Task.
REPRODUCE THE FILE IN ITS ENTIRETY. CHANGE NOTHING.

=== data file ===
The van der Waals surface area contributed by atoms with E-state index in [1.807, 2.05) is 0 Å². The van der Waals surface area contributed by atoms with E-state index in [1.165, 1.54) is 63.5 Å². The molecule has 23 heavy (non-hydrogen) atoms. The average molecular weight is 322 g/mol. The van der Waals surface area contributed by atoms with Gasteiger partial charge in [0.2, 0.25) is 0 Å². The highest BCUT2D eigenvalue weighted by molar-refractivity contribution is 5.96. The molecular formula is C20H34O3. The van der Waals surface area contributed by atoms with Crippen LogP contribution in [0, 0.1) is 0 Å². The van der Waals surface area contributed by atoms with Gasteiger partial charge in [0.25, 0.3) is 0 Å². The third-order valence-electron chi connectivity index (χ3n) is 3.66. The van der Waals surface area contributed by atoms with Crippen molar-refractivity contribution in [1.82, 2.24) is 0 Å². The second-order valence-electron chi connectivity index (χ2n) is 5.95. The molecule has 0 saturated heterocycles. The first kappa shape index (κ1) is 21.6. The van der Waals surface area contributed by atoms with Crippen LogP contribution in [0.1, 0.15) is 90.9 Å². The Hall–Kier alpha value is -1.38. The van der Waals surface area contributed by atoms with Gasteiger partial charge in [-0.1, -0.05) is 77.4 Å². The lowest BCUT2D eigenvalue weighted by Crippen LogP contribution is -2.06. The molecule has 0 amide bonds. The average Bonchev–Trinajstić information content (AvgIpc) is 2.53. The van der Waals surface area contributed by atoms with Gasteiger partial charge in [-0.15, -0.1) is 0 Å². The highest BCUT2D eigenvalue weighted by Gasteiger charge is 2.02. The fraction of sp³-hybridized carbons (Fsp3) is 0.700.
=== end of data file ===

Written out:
The van der Waals surface area contributed by atoms with E-state index in [1.807, 2.05) is 0 Å². The van der Waals surface area contributed by atoms with E-state index in [1.165, 1.54) is 63.5 Å². The molecule has 23 heavy (non-hydrogen) atoms. The average molecular weight is 322 g/mol. The van der Waals surface area contributed by atoms with Gasteiger partial charge in [0.2, 0.25) is 0 Å². The highest BCUT2D eigenvalue weighted by molar-refractivity contribution is 5.96. The molecular formula is C20H34O3. The van der Waals surface area contributed by atoms with Crippen LogP contribution in [0, 0.1) is 0 Å². The van der Waals surface area contributed by atoms with Gasteiger partial charge in [0.25, 0.3) is 0 Å². The third-order valence-electron chi connectivity index (χ3n) is 3.66. The van der Waals surface area contributed by atoms with Crippen molar-refractivity contribution in [1.82, 2.24) is 0 Å². The second-order valence-electron chi connectivity index (χ2n) is 5.95. The molecule has 0 saturated heterocycles. The first kappa shape index (κ1) is 21.6. The van der Waals surface area contributed by atoms with Crippen LogP contribution in [0.1, 0.15) is 90.9 Å². The Hall–Kier alpha value is -1.38. The van der Waals surface area contributed by atoms with Gasteiger partial charge in [-0.1, -0.05) is 77.4 Å². The lowest BCUT2D eigenvalue weighted by Crippen LogP contribution is -2.06. The molecule has 0 amide bonds. The average Bonchev–Trinajstić information content (AvgIpc) is 2.53. The van der Waals surface area contributed by atoms with Gasteiger partial charge in [-0.15, -0.1) is 0 Å². The highest BCUT2D eigenvalue weighted by Gasteiger charge is 2.02. The fraction of sp³-hybridized carbons (Fsp3) is 0.700.